Sick of slopping sewage, Ray Mazurak moved to avocadoes.
Between bouts of burrito building, the animated 27-year-old entrepreneur talked shop on Monday afternoon.
“Look at the big behemoth,” he said, passing a bursting chicken burrito to a customer in Rotary Peace Park.
It’s Mazurak’s first summer selling take-away Mexican in Whitehorse and it’s a lot of work.
“I didn’t know what I was getting myself into,” he said with a laugh.
Every three days, Mazurak makes five litres of guacamole.
“I just spent a couple hours today scooping out two cases of avocadoes,” he said.
There’s also lettuce to shred, cheese to grate and homemade salsa to chop.
The BC native used to spend his summers tree planting, until his girlfriend got a job as a helicopter pilot in Atlin.
Mazurak came up to visit and got five job offers within the first few days.
So he decided to stay.
The couple bought a house in Atlin and Mazurak started driving a sewer truck.
“It was a crappy job,” he said with a grin.
“Pardon the pun.”
That’s when dreams of the burrito cart began to materialize.
Mazurak first started thinking about Mexican take-out in 2005.
“I saw this little restaurant in Vancouver called the Red Burrito that was just a little gold mine. There was a 30-minute wait there all day.
“The secret was fresh, simple food put together well.”
It’s become Mazurak’s mantra.
By December 2006, he was surfing EBay looking for a portable food trailer.
His dream cart materialized in Lantana, Florida.
Still on EBay, Mazurak found a company that would ship the cart to Great Falls, Montana.
He jumped on a plane and flew to Edmonton, bought a truck and drove to Montana.
Things went smoothly, until he got to the border.
Turns out, he had driven three hours away from the commercial border post he needed to cross.
By the time he got to the right border, it was late Saturday night. The brokers wouldn’t be working again until Monday morning.
“And all these people were getting turned away,” he said.
Mazurak bit the bullet and did his own brokerage.
Passing through Edmonton, he picked up kitchen supplies.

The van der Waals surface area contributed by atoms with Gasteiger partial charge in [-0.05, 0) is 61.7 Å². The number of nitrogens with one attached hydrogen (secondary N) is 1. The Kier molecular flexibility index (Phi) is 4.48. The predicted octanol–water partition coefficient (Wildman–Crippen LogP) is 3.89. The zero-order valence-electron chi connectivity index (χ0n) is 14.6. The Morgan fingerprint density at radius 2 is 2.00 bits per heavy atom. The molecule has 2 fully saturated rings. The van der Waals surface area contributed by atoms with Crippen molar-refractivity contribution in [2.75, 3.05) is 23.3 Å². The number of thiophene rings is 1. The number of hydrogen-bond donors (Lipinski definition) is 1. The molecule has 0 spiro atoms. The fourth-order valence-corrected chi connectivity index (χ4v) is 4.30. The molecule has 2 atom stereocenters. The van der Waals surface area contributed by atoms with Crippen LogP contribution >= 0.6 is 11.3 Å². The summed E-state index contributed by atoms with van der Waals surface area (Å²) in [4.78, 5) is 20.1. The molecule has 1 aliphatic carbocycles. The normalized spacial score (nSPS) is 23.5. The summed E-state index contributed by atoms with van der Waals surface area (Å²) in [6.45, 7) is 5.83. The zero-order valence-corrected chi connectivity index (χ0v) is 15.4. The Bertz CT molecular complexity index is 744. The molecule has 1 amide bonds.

It was mid-June.
A few weeks later, he opened shop.
His trial run was the Atlin Music Festival.
“I was slammed,” he said.
“I had to do a run to the grocery store to buy about $300 worth of avocadoes and tomatoes, and I still ran out.”
Mazurak begged his friends to jump into the cart and help out.
It gave a whole new meaning to the name Compadres Burritos, he said with a grin.
Mazurak would have set up in Whitehorse sooner, but the city had trouble finding a spot for his burrito trailer.
Eventually he set up in the Rotary Peace Park parking lot. But it took a little while for word of mouth to spread that a new food stand was in town garnishing burritos with fresh cilantro and lime.
Now, at lunchtime, Mazurak is run off his feet.
“Lawrence helps me,” he said, pointing to his young helper perched on the trailer hitch.
“We eat a lot of spicy burritos together, and if I make them too spicy I send Lawrence to Riverside (Grocery) for ice cream.”
When he was a teen, Mazurak ran a skate shop with his mom in Smithers, BC.
Ray’z Board shop did well and is still in business, under a new owner.
“There’s something about guys naming stuff after themselves,” he said with a laugh.
So although the business angle isn’t completely new to him, the cooking is.
“It’s trial and error,” said Mazurak.
“My girlfriend and I made a lot of Mexican in the last year and a half.”
Mazurak doesn’t cut corners.
He uses dried beans, makes fresh salsa and guacamole and seasons his chicken and beef like a pro.
“It’s pretty time consuming,” he said.
The tortillas and a few other products are shipped in from the south and Mazurak learned the hard way, that shipping costs sometimes rival the original costs of the product.
He buys the fresh produce in town, but limes and cilantro can be difficult to find, he said.
Things have started to slow down for the burrito builder since the temperature plummeted.
“But as soon as the sun shines, business is good.”
Mazurak and his cart are trucking to Vancouver Island for the winter.
“I have a little spot in the inner harbour,” he said.
“It beats diamond drilling.”
During his winter in the south, Mazurak also hopes to earn the final few credits of his physical education degree, “to make Mom happy.”
In hindsight, Mazurak wishes he’d studied business.
But learning “on the fly” seems to be working.
Next summer, Mazurak will be back in Whitehorse rolling burritos.
For a taste of take-away Mexican, head to Rotary Peace Park for lunch between 11:45 a.m. and 2:30 p.m. or dinner between 4:30 p.m. and 7:30 p.m. Monday to Saturday.